C: Credit card (which then would probably be paid off through checking
account)

In summary it seems to me that CoA is just a way to track types of
expenses but if you can flag an individual transaction as a certain type
or category it seems like you could just run a report that would tell you
the same thing. Rather than requiring a 2nd entry of that transaction into
a chart of accounts.

I just wonder why this is the way it is. Or maybe I have it all wrong.
Hoping to get some good conversation going about this.

Because in this universe there is always a good and evil, a right from
wrong, a ying and a yang, a start of accounting for dummies and an end.

Some people are not content in knowing where they are but need to know how
they got there.
 
L

Laura

Rob said:
Hello, I am just starting accounting for dummies and I probably haven't
got there yet but I have a question about chart of accounts vs real
accounts and transactions.

From what I am understanding Chart of Accounts aren't always actual
accounts but ways of keeping track of different categories of expenses?

For example I learned about account numbering where they start 1-9 for
assets liabilities etc., ie.
1000 checking

That seems logical because I'm very familiar with checking accounts but
then there might be accounts such as
Inventory, prepaid tax (fed/state), vehicles

I guess what I'm failing to understand is why you need a chart of account
for Inventory, prepaid tax (fed/state), vehicles

Many banks allow you to download all of your transactions and these days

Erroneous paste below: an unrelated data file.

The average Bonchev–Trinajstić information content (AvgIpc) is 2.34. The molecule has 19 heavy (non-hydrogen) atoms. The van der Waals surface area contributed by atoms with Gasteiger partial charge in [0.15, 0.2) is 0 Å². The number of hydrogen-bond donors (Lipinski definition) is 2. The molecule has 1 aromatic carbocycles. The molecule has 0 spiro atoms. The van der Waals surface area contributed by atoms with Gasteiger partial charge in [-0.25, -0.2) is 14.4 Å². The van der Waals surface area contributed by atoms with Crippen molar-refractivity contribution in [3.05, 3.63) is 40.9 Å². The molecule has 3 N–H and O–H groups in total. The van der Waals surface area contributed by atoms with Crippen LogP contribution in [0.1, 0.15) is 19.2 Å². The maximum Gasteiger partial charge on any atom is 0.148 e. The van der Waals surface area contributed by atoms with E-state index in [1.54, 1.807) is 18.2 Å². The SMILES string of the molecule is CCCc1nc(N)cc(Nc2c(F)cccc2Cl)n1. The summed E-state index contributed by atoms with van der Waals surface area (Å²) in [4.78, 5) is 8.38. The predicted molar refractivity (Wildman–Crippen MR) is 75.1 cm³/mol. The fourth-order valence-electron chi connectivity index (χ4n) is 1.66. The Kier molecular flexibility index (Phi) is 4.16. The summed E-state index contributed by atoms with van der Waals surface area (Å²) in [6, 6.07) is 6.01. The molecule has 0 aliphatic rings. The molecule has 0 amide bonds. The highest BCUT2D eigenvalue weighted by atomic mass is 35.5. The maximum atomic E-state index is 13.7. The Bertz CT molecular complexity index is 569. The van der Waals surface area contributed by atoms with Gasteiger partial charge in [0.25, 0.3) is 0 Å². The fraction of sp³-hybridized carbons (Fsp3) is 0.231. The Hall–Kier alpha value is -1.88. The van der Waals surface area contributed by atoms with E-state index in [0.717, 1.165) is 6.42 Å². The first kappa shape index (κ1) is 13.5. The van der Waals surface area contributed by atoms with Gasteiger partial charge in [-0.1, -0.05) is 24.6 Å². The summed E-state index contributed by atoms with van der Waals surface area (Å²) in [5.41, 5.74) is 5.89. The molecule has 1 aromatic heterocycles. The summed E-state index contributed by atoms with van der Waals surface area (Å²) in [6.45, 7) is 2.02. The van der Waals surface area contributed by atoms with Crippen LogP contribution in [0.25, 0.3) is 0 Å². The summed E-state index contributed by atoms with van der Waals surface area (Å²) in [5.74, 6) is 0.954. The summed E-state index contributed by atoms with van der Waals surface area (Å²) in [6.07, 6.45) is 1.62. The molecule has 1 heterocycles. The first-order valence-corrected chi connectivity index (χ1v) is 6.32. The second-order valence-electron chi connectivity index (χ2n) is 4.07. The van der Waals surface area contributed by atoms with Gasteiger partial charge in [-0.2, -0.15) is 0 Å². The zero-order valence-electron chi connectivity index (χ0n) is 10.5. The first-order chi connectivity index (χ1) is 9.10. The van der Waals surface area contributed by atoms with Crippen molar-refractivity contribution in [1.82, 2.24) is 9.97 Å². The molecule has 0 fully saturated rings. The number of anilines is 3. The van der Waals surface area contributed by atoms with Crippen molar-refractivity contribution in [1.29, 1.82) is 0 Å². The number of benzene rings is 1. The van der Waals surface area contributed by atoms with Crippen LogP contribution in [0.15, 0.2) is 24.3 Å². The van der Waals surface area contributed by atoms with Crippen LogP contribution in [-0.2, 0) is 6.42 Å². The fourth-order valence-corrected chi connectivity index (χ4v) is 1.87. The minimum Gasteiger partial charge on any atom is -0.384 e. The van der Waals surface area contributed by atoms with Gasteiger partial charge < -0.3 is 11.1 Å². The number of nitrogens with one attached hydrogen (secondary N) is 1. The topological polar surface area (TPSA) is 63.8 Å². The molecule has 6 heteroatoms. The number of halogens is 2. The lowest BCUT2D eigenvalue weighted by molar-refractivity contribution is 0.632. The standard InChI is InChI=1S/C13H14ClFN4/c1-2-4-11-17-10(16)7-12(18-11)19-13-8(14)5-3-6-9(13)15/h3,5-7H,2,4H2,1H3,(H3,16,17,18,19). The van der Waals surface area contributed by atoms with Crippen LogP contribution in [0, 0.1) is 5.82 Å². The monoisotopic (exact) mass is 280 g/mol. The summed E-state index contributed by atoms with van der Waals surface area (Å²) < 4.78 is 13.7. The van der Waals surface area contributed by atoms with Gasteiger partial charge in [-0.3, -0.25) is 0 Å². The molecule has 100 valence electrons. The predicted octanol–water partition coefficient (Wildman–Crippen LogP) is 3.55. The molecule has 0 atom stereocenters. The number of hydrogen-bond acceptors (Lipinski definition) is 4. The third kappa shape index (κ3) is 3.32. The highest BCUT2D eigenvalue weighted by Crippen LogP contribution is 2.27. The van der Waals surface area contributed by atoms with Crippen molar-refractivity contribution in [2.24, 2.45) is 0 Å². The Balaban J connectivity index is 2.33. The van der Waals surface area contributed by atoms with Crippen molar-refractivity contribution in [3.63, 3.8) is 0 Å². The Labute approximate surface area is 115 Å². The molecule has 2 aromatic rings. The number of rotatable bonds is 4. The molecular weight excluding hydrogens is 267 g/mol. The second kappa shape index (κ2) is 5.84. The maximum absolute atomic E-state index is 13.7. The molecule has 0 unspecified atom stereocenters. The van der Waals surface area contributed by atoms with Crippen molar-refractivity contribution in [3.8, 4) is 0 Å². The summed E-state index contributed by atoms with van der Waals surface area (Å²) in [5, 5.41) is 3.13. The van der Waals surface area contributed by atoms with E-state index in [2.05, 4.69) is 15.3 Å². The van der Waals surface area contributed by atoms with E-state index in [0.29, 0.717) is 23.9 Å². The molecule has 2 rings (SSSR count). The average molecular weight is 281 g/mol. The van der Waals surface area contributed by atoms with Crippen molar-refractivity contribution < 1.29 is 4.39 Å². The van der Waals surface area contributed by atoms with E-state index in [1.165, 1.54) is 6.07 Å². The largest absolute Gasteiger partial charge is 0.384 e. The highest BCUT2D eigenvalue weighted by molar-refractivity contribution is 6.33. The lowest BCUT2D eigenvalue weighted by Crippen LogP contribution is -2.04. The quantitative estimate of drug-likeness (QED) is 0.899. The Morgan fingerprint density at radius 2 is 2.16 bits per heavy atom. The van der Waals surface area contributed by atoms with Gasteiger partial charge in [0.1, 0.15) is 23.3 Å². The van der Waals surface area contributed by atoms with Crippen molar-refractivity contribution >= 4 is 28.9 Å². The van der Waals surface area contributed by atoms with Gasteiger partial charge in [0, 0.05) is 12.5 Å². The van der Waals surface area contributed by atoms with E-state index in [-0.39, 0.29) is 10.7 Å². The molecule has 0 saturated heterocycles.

they sometimes automatically categorize the expenses. So when you import
it into a program such as microsoft money or quicken Taco Bell would come
up as expense: dining out (or something similar). But even if they don't
do that for you, you can do that on your own after you download it or when
you manually enter them from receipts or monthly statement.

Now because of this it seems like I should have an account called
Groceries/Take Out (expense other 8000? or expense accounts 6000). BUT to
me it just seems reduntant. The money that paid for taco bell might have
been
A: Cash (withdrawl or petty cash)
B: Check
C: Credit card (which then would probably be paid off through checking
account)

In summary it seems to me that CoA is just a way to track types of
expenses but if you can flag an individual transaction as a certain type
or category it seems like you could just run a report that would tell you
the same thing. Rather than requiring a 2nd entry of that transaction into
a chart of accounts.

I just wonder why this is the way it is. Or maybe I have it all wrong.
Hoping to get some good conversation going about this.
Why don't you start here:
http://www.dwmbeancounter.com/tutorial/Tutorial.html Lesson 1 actually does
a nice job of explaining the various sections (assets, liabitiies, equity,
income, expenses) that make up the Chart of accounts.
 
R

Rob

I appreciate the link I'll check it out. I didn't know what to make of that
your post Haskel, it sounded like you were just yankin my chain.
 
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H

Haskel LaPort

Rob said:
I appreciate the link I'll check it out. I didn't know what to make of that
your post Haskel, it sounded like you were just yankin my chain.
Not yankin, for every debit there must be an equal and opposite credit.